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abstract = "Purpose: To compare the in vitro activity of topical amphotericin B (AMB), natamycin, voriconazole, and fluconazole against human corneal isolates of Candida sp. for guidance in the treatment of Candida keratitis. Methods: Sixty-eight Candida isolates (37 albicans and 31 nonalbicans isolates) recovered from corneal scrapings submitted to rule out microbial keratitis, during the years 2005 to 2011, at the Bascom Palmer Eye Institute, were examined in this study. Corneal isolates were cultured on fungal agars for 48 hours. Each yeast isolate was dispensed into 4 microtiter wells, each containing 100 mL of commercial (natamycin 5{\%}) or compounded (AMB 0.15{\%}, voriconazole 1{\%}, and fluconazole 0.2{\%}) antifungal medications. A comparison of growth patterns was conducted. Results: One hundred percent of the samples showed growth inhibition after treatment exposure with AMB or natamycin. The isolates treated with voriconazole demonstrated an 85{\%} inhibition rate overall, with the Candida albicans samples showing a 77{\%} inhibition rate and the non-albicans sp. a 93{\%} inhibition rate. In the fluconazole group, there was only a 19.6{\%} inhibition rate noted, with a 7.7{\%} inhibition rate observed in the C. albicans group versus a 30{\%} inhibition rate in the non-albicans group. Conclusions: AMB 0.2{\%} and natamycin 5{\%} have equal effectiveness and full inhibition against Candida keratitis isolates. Fluconazole 0.2{\%} is not the drug of choice in both C. albicans and non-albicans keratitis. Voriconazole 1{\%} may need a stronger concentration for higher effectiveness, but potentially may be helpful as a second agent in the treatment of Candida keratitis.",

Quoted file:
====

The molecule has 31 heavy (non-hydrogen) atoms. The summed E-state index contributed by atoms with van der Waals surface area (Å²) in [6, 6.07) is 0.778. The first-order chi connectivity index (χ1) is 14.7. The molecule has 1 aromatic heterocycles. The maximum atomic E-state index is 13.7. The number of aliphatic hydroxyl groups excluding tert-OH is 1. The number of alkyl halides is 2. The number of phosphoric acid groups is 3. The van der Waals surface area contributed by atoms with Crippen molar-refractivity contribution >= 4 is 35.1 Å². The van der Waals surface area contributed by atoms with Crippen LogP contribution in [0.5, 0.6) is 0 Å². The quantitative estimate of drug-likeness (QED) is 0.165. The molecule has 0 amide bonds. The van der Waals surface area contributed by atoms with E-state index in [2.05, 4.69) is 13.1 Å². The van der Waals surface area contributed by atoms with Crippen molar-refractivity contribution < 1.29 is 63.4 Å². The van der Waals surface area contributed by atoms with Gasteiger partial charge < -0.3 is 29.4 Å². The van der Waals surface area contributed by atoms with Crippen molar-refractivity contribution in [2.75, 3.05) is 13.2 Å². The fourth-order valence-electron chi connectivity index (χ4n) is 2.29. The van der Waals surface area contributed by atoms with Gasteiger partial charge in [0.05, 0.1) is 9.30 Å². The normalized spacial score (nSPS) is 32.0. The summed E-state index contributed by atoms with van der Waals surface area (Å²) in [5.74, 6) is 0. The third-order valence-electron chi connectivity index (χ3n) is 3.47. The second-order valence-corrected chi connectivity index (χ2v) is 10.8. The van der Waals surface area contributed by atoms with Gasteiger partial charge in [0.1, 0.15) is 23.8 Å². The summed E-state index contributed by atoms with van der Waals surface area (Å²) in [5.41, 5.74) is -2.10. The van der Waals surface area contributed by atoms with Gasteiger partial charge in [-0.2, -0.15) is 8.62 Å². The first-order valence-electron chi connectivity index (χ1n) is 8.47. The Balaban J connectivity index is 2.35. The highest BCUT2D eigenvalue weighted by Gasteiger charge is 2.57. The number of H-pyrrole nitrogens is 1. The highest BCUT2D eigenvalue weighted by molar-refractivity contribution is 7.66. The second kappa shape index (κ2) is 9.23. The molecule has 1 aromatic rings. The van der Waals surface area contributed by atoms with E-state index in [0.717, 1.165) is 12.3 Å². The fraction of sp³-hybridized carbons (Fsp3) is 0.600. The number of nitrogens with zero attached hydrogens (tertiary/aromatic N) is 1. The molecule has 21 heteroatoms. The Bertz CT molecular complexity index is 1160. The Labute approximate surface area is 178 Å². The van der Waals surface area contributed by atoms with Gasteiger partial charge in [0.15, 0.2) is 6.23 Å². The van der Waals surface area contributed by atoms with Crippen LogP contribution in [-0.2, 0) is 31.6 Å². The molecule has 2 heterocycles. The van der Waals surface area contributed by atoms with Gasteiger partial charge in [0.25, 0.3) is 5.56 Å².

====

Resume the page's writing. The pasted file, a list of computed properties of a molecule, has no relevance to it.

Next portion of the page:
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N2 - Purpose: To compare the in vitro activity of topical amphotericin B (AMB), natamycin, voriconazole, and fluconazole against human corneal isolates of Candida sp. for guidance in the treatment of Candida keratitis. Methods: Sixty-eight Candida isolates (37 albicans and 31 nonalbicans isolates) recovered from corneal scrapings submitted to rule out microbial keratitis, during the years 2005 to 2011, at the Bascom Palmer Eye Institute, were examined in this study. Corneal isolates were cultured on fungal agars for 48 hours. Each yeast isolate was dispensed into 4 microtiter wells, each containing 100 mL of commercial (natamycin 5%) or compounded (AMB 0.15%, voriconazole 1%, and fluconazole 0.2%) antifungal medications. A comparison of growth patterns was conducted. Results: One hundred percent of the samples showed growth inhibition after treatment exposure with AMB or natamycin. The isolates treated with voriconazole demonstrated an 85% inhibition rate overall, with the Candida albicans samples showing a 77% inhibition rate and the non-albicans sp. a 93% inhibition rate. In the fluconazole group, there was only a 19.6% inhibition rate noted, with a 7.7% inhibition rate observed in the C. albicans group versus a 30% inhibition rate in the non-albicans group. Conclusions: AMB 0.2% and natamycin 5% have equal effectiveness and full inhibition against Candida keratitis isolates. Fluconazole 0.2% is not the drug of choice in both C. albicans and non-albicans keratitis. Voriconazole 1% may need a stronger concentration for higher effectiveness, but potentially may be helpful as a second agent in the treatment of Candida keratitis.